The First Principle

If we are to regain our self-confidence with the vision and values of the founders, it would be useful to employ means that can actually lead to the goals we seek.  Let’s proceed then with careful deliberation rather than emotion and ego.

No American responds well to abuse, verbal or otherwise.  Nothing will subvert our purpose more quickly than a combative attitude that alienates the very people we need to win over.

Will we allow our differences to tear us apart?

We have choices.  We can choose to join forces to tackle the practical problems that threaten the safety and security of our communities.  We can choose to distinguish ourselves with common decency and cooperation in the interests of a well-reasoned and purposeful future.

It is only in dependable personal relationships tasked with essential responsibilities that we can truly come to know and influence one another.

We live in an era of dangerous instability.   It is a time to refrain from antagonistic words; a time to refocus our creative energy away from the dysfunction of partisan politics, so to secure the essential needs of our local communities.

I have described three essential elements that make community possible – trust, dependability, and constructive action.  These elements will only be found in communities where neighbors rise above their differences to serve a higher purpose.  And, for a self-respecting people, purpose must be something more than “survival.”

As regular readers know, I have chosen the term “constructive action” to describe the positive means by which we can realistically engage with one another and progress.  And, I have explained why a shared sense of purpose is helpful in guiding constructive action.

Shared purpose, I wrote, is a lens through which a community can bring the challenges of necessity into focus, and coordinate the efforts of diverse personalities.  Purpose can provide a standard by which to determine priorities and judge progress.

So, how can we understand constructive action?

Constructive action is based on the refusal to do harm.  It is action taken in a spirit of respect and kindness, a spirit founded upon the refusal to do violence to fellow citizens.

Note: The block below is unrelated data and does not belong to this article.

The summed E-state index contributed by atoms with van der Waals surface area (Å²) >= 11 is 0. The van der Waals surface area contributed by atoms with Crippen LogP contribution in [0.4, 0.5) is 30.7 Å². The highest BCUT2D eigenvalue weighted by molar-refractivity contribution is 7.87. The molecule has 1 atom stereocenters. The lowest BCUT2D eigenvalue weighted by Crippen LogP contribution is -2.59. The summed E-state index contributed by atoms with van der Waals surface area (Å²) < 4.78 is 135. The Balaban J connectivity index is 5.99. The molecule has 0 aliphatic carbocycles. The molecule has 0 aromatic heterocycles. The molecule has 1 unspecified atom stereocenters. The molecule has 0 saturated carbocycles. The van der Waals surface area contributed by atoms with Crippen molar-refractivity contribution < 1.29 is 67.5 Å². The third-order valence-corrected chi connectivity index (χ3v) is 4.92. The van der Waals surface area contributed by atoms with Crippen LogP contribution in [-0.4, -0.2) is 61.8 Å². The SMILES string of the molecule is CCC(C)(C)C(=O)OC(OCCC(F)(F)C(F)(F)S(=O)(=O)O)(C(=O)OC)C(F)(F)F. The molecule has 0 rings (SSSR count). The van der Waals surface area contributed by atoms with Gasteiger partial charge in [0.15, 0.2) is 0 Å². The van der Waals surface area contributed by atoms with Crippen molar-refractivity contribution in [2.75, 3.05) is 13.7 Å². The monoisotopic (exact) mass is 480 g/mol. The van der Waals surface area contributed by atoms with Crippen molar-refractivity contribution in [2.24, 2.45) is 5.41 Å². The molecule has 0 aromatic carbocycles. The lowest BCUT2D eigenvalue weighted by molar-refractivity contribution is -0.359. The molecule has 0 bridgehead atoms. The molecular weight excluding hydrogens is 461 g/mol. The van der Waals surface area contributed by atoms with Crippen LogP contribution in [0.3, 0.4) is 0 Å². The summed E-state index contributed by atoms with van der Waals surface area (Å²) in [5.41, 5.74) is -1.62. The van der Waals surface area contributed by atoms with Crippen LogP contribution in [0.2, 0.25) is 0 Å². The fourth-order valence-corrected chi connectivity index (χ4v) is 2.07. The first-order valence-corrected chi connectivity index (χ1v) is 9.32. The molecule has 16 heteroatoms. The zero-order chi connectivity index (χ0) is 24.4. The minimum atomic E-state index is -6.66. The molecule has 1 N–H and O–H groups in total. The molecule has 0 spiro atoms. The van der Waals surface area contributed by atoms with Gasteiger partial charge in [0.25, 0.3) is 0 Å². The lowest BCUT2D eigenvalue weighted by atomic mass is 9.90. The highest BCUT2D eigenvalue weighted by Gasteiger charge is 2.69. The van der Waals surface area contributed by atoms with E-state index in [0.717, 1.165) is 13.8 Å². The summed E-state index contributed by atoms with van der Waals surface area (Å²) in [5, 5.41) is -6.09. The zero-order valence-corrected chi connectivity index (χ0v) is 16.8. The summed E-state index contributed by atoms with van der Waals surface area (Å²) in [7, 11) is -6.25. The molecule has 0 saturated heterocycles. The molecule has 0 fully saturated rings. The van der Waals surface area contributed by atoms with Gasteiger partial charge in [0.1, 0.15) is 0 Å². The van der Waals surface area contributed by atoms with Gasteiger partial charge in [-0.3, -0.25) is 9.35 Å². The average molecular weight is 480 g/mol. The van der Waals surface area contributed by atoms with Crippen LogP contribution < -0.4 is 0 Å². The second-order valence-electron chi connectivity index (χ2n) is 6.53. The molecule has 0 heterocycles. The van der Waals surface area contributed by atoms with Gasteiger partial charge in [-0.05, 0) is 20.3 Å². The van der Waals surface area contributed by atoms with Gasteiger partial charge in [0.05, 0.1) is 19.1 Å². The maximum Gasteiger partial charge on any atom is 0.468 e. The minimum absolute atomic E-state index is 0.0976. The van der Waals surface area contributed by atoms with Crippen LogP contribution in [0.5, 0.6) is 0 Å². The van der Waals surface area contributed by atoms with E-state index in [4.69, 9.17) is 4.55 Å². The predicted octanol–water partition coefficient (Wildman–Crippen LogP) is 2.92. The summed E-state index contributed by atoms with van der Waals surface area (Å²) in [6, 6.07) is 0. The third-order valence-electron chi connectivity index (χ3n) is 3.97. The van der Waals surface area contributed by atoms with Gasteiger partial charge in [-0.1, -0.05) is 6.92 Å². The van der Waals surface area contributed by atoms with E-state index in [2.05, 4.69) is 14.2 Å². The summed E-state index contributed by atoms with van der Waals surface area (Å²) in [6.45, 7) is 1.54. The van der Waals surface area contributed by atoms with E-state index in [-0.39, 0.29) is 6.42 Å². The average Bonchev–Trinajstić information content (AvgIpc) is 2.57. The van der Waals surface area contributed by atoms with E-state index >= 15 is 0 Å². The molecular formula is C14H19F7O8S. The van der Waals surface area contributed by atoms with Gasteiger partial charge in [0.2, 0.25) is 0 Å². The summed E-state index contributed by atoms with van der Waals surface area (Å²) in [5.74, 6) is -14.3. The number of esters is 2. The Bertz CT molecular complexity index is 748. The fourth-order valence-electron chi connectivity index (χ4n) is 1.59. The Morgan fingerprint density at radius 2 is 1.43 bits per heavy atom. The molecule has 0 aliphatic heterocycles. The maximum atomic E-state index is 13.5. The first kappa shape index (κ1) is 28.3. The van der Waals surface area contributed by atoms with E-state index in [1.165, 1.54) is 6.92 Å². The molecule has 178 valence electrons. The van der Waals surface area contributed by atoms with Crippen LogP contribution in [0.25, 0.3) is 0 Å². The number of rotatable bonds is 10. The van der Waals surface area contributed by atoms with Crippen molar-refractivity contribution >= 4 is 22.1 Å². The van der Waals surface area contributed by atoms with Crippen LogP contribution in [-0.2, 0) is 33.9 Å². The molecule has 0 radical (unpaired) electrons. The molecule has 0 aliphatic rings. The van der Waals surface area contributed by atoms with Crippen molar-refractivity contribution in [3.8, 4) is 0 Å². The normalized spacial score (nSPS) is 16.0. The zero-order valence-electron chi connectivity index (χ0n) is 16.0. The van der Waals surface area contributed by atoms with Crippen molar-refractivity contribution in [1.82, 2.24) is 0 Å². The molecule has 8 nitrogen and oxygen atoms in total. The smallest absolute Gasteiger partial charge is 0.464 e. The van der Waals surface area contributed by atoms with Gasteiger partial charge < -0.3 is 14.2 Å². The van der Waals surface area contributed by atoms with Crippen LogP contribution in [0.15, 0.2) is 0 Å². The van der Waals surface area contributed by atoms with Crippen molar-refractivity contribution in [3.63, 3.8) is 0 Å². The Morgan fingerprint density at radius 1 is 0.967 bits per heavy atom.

The principle here is the refusal to hurt – by impatience, dishonesty, hatred, or wishing ill of anybody.

I submit to you that this is the essential first principle upon which all other principles, values, and purposes depend.

Please do not misinterpret constructive action as merely a negative state of harmlessness. Quite the contrary, while constructive action in its purest form attempts to treat even the evil-doer with grace, it by no means assists the evil-doer in doing wrong or tolerates wrong-doing in any way.

The state of constructive action requires that we resist what is wrong and disassociate ourselves from it even if doing so antagonizes the wrong-doer.

There is a close relationship between the positive spirit of kindness, respect, and trustworthiness that characterizes constructive action and the moral integrity of the civil society we wish to build.  As means and ends, the two are inseparable.

Constructive action is the means.  Unity of purpose, grounded in the truthfulness of moral integrity, is the end.

Western political thinking has always considered means to be either an abstraction of tactics or simply the character of social and political machinery.  In both cases means are considered only in their service to the goals of particular political interests.

We will approach our understanding of means in quite a different way, replacing end-serving goals with an end-creating purpose.

Such an approach to means is necessary if we seek to apply traditional American values to rapidly changing circumstances.

This is the reason for my insistence on the meaningful engagement of all Americans in this endeavor, despite our vast diversity.

A vital and energetic future can only be realized by leveraging our differences in knowledge, skills, perspectives.  And, the closer we work together the greater our opportunity to influence, attract and inspire.

Again, we have clear choices to make.  Either we choose to recover and refine the fundamental meaning of the American Idea, or we can walk away forever from the safety, stability, and purpose of a future we can trust and believe in.


Next week: The Second Amendment, Then and Now.

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